2019 Award Winners

2019 Award Winners

These awards recognise and celebrate outstanding practice in the field of supported employment in the UK. Their focus is on promoting the remarkable work that goes on across the country to help people with disabilities, and other disadvantages, get the support they want to achieve their work aspirations and retain paid employment. Here are our winners for 2019. We offer our thanks and congratulations to them all.

Team of the Year

Sponsored by Brain in Hand


Discovery is a new social enterprise which has been delivering supported employment services across the whole of Somerset for two years. A subsidiary of the Dimensions Group, the service has supported 95 people into paid work; over half of them into full-time positions with a retention rate of over 80%. The service has very high satisfaction ratings amongst customers, employers and families. 

Discovery have recognised the need to invest in training its staff. All of the team have undertaken TSI training and are working towards achieving the Level 3 Certificate for Supported Employment Practitioners. This training has not only upskilled staff, but also created natural support mechanisms in the team, transferring knowledge and increasing enthusiasm to offer choice and control to the people they support. Discovery has created a Quality Team of six people, employed as Consultants, to review their services and take part in the recruitment, selection and induction of new staff. 

As part of the transformation of Day Service, Discovery has created the ‘Stepping Stones’ programme: an opportunity for those seeking work to gain confidence and self-esteem and an understanding of what employment can look like. Discovery has also built relationships with local colleges and Sixth Forms to provide an early introduction to Supported Employment and to create access to their service, Project Search and specialist employment provisions such as EDF Hinkley Point. Alongside paid employment, they have set up work-taster trials with EU Conservation, Not Waste, Geo-bags and Urban Farm Project.


Highly commended: Enable

Enable, a part of Shropshire County Council, is an income generating team who make a huge difference to their clients lives by supporting them to maximise their independence. They were an early provider of IPS services and were soon recognised as a Centre of Excellence. They have provided consistently high-quality results on government employment programmes, such as Work Choice, Work and Health programme and Specialist Employment Programme (SES).

Enable delivers a wide range of services, generating £1.7 million income in the financial year 2018-19, and these include supported internships, travel training and employment support for people with learning disabilities in Wolverhampton.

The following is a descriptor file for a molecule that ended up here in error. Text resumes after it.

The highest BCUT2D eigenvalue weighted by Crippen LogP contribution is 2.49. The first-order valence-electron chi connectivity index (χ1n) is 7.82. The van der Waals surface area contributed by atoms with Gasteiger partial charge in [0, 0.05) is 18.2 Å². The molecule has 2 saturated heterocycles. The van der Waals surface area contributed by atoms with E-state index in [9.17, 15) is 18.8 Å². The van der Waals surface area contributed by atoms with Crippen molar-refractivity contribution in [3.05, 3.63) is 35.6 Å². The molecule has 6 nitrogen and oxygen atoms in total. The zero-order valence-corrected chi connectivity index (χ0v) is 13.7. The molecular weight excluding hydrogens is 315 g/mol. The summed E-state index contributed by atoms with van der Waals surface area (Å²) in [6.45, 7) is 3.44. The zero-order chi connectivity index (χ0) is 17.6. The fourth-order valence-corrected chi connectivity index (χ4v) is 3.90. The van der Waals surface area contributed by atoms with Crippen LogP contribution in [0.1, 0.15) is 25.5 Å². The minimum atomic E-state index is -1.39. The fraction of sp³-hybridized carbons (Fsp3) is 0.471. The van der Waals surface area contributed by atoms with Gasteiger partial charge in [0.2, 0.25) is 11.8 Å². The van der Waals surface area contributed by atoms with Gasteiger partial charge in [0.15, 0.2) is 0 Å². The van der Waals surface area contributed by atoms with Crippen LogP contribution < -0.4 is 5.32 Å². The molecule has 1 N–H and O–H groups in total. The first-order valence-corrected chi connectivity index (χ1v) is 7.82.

Highly commended: Blackpool DFN Project Search

For the last 5 years DFN Project Search in Blackpool have supported 52 Interns on a Supported Internship programme that includes Skills for Employment, English and Maths and on the job training. Overall, 82.5% who completed the programme have obtained paid work and 67.5% of these have sustained this employment.

Job outcomes have ranged from the more traditional roles to one young man backing up all the data for the Council. The last OFSTED inspection commented that "Learners who have high needs benefit from high-quality internships. These learners gain new skills, knowledge and self-confidence and most progress into valuable and paid employment."

The programme, managed by Blackpool Council, are now in their 6th year and another 11 Interns have been given the opportunity to benefit from this dedicated and committed programme and will be given the best chance they could ever wish for in obtaining employment.


Practitioner of the Year

Lucie Dix (EADS, Northamptonshire County Council)


Since joining EADS in 2013, Lucie has achieved a strong track record, supporting 92 people into paid employment, 27 in the past 12 months, and directly supporting 23 key local employers over the past year. Lucie is a leader within her geographical team, understanding the importance of operating as a team and the strengths / contributions each of them can make. She empowers colleagues to be the best they can be and sets an incredibly high standard for both herself and those who work alongside her.

Lucie tackles everything thrown at her with enthusiasm, positivity and creativity. A true ambassador for EADS and our supported employment model of delivery, Lucie takes problem solving in her stride and empowers the clients she supports to break down the barriers that hold them back from achieving their true potential. Lucie constantly raises aspirations, creatively problem solves, actively listens and never shys from complex and difficult conversations. She sees the very best in every person she supports and has exceptional ability to engage and form trusted and honest professional relationships.